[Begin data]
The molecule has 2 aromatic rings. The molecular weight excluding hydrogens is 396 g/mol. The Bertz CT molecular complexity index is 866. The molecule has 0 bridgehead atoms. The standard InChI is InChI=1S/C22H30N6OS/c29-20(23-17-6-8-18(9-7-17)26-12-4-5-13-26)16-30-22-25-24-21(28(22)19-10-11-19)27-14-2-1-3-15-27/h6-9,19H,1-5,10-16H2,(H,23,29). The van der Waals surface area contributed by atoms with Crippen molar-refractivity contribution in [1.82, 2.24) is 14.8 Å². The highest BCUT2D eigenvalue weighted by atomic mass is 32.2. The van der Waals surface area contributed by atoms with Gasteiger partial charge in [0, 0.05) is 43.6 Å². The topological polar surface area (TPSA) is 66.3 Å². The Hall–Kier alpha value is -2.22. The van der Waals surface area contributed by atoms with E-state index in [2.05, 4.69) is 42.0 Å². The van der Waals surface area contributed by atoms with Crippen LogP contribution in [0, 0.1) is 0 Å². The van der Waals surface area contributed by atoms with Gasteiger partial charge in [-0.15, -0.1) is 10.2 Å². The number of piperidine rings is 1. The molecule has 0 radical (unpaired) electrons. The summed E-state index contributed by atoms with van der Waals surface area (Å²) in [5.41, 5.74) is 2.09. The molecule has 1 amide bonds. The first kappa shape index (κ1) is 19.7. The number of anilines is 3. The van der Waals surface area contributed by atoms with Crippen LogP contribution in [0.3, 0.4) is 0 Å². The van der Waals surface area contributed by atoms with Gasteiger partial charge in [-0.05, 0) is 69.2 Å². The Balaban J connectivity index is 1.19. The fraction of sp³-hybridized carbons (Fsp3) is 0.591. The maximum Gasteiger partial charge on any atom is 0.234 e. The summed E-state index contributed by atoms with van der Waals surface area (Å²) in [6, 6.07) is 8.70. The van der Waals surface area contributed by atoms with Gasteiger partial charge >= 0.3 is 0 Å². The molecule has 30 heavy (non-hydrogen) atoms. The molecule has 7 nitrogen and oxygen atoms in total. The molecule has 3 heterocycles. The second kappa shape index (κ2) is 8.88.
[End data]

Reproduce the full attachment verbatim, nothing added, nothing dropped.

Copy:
The molecule has 2 aromatic rings. The molecular weight excluding hydrogens is 396 g/mol. The Bertz CT molecular complexity index is 866. The molecule has 0 bridgehead atoms. The standard InChI is InChI=1S/C22H30N6OS/c29-20(23-17-6-8-18(9-7-17)26-12-4-5-13-26)16-30-22-25-24-21(28(22)19-10-11-19)27-14-2-1-3-15-27/h6-9,19H,1-5,10-16H2,(H,23,29). The van der Waals surface area contributed by atoms with Crippen molar-refractivity contribution in [1.82, 2.24) is 14.8 Å². The highest BCUT2D eigenvalue weighted by atomic mass is 32.2. The van der Waals surface area contributed by atoms with Gasteiger partial charge in [0, 0.05) is 43.6 Å². The topological polar surface area (TPSA) is 66.3 Å². The Hall–Kier alpha value is -2.22. The van der Waals surface area contributed by atoms with E-state index in [2.05, 4.69) is 42.0 Å². The van der Waals surface area contributed by atoms with Crippen LogP contribution in [0, 0.1) is 0 Å². The van der Waals surface area contributed by atoms with Gasteiger partial charge in [-0.15, -0.1) is 10.2 Å². The number of piperidine rings is 1. The molecule has 0 radical (unpaired) electrons. The summed E-state index contributed by atoms with van der Waals surface area (Å²) in [5.41, 5.74) is 2.09. The molecule has 1 amide bonds. The first kappa shape index (κ1) is 19.7. The number of anilines is 3. The van der Waals surface area contributed by atoms with Crippen LogP contribution in [0.3, 0.4) is 0 Å². The van der Waals surface area contributed by atoms with Gasteiger partial charge in [-0.05, 0) is 69.2 Å². The Balaban J connectivity index is 1.19. The fraction of sp³-hybridized carbons (Fsp3) is 0.591. The maximum Gasteiger partial charge on any atom is 0.234 e. The summed E-state index contributed by atoms with van der Waals surface area (Å²) in [6, 6.07) is 8.70. The van der Waals surface area contributed by atoms with Gasteiger partial charge >= 0.3 is 0 Å². The molecule has 30 heavy (non-hydrogen) atoms. The molecule has 7 nitrogen and oxygen atoms in total. The molecule has 3 heterocycles. The second kappa shape index (κ2) is 8.88.